Green groups attempt to stop Samar sand mining

Dozens of activists block company bulldozers from mining in area, leading to at least nine arrests.

By
December 28, 2011 20:39
2 minute read.
Samar sand dunes protest

Samar sand dunes protest_311. (photo credit: Dov Greenblatt, Society for the Protection of Natu)

 
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When contractor Yossi Harel arrived at the Samar sand dunes to begin mining Wednesday morning, he found dozens of green activists blocking his company’s bulldozers.

By noon, at least nine activists had been arrested and taken to Eilat’s police station after about 30 police officers stormed the area, according to the Society for the Protection of Nature (SPNI).

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Meanwhile, the incident – the latest move in an attempt to prevent the disruption of the sands’ ecology – led Israel Lands Authority officials to cancel a compromise it had offered on mining the sand, and to continue work as planned.

The activists – members of SPNI, Green Course and Arava communities – had come to protest the start of a contentious mining project in the Samar sands, which are located north of Eilat and are slated to be used in construction there. Following previous mining projects, only around 20 percent of the original 1,100 hectares (2,718 acres) of sand remains, and according to green groups, these sands contain genetically diverse flora and fauna thought to be connected to species in the Sahara Desert.

For months, environmental activists have been battling the decision to mine the sands, arguing that alternative – and far less environmentally sacred – sites nearby could serve the same purpose.

SPNI Vice President Nir Papay, in a statement released by his office, called the decision to mine sand from Samar “extremely unreasonable.”

“There is no place at all for the destruction of valued nature and landscapes as unique as those in the Samar, especially in light of the fact already proven that there are other, better alternatives for the sand mining, that provide a long-term solution and not a fatal blow to nature,” he said.

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The ILA had recently proposed a compromise, offering to mine in only one of three lots – lot gimmel – instead of in both lots gimmel and daled, as planned. This would cut the amount of sand mined by two-thirds (the administration had already decided, independently of the compromise, to step away from the third lot, heh, and append it to an adjacent, 150-hectare (371-acre) nature reserve, according to an ILA statement released Wednesday).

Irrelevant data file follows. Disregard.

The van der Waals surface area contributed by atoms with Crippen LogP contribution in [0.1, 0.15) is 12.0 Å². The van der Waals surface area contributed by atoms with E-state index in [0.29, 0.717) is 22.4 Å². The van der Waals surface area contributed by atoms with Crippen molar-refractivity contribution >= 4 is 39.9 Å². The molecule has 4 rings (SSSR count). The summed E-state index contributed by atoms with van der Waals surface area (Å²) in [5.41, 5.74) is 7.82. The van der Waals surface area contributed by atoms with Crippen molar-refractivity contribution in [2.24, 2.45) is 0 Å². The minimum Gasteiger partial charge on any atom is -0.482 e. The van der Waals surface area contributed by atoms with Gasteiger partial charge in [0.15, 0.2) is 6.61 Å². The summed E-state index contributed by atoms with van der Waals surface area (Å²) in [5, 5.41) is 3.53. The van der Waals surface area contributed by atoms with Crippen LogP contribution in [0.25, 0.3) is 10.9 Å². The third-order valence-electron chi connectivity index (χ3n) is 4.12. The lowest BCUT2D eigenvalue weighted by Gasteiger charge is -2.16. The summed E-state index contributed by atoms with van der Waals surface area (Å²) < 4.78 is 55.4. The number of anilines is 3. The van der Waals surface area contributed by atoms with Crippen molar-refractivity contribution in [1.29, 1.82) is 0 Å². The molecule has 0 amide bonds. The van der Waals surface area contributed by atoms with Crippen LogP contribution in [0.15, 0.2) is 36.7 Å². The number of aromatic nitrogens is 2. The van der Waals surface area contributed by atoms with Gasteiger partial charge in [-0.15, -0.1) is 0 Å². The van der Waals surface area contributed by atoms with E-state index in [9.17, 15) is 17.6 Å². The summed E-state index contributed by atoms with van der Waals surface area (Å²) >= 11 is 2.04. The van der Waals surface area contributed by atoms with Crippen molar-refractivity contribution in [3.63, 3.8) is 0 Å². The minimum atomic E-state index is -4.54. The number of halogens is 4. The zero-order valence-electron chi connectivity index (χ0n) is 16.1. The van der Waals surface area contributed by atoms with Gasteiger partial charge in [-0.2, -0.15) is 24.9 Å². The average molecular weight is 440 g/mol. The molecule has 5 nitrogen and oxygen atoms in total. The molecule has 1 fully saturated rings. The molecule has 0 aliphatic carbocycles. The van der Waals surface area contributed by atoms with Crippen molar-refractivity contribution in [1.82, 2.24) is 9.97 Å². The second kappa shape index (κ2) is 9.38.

An official from the Environmental Protection Ministry said that less important than the exact quantity of sand being mined was the impact that the mining would have on nature and animals.

The green groups, meanwhile, did not agree to the compromise, vowing instead to continue their fight at “full strength.” Environmental Protection Minister Gilad Erdan backed the activists’ decision and phoned ILA head Benzi Lieberman on Tuesday to inform him that he, too, would not agree to the settlement.

In response to this opposition, the ILA said in its Wednesday statement that its officials thought the compromise was a “far-reaching” deal, an offer certainly not required by the law.

“The bid on the mining of the Samar sands was executed properly and in accordance with the law,” said ILA chairman Ariel Attias, who is also construction and housing minister.

After both the rejection of the compromise and the green groups’ attempt to stop the mining physically on Wednesday, Attias and Lieberman agreed to cancel their concession offer and stressed that the mining in both lots gimmel and daled would continue as planned, according to their office.

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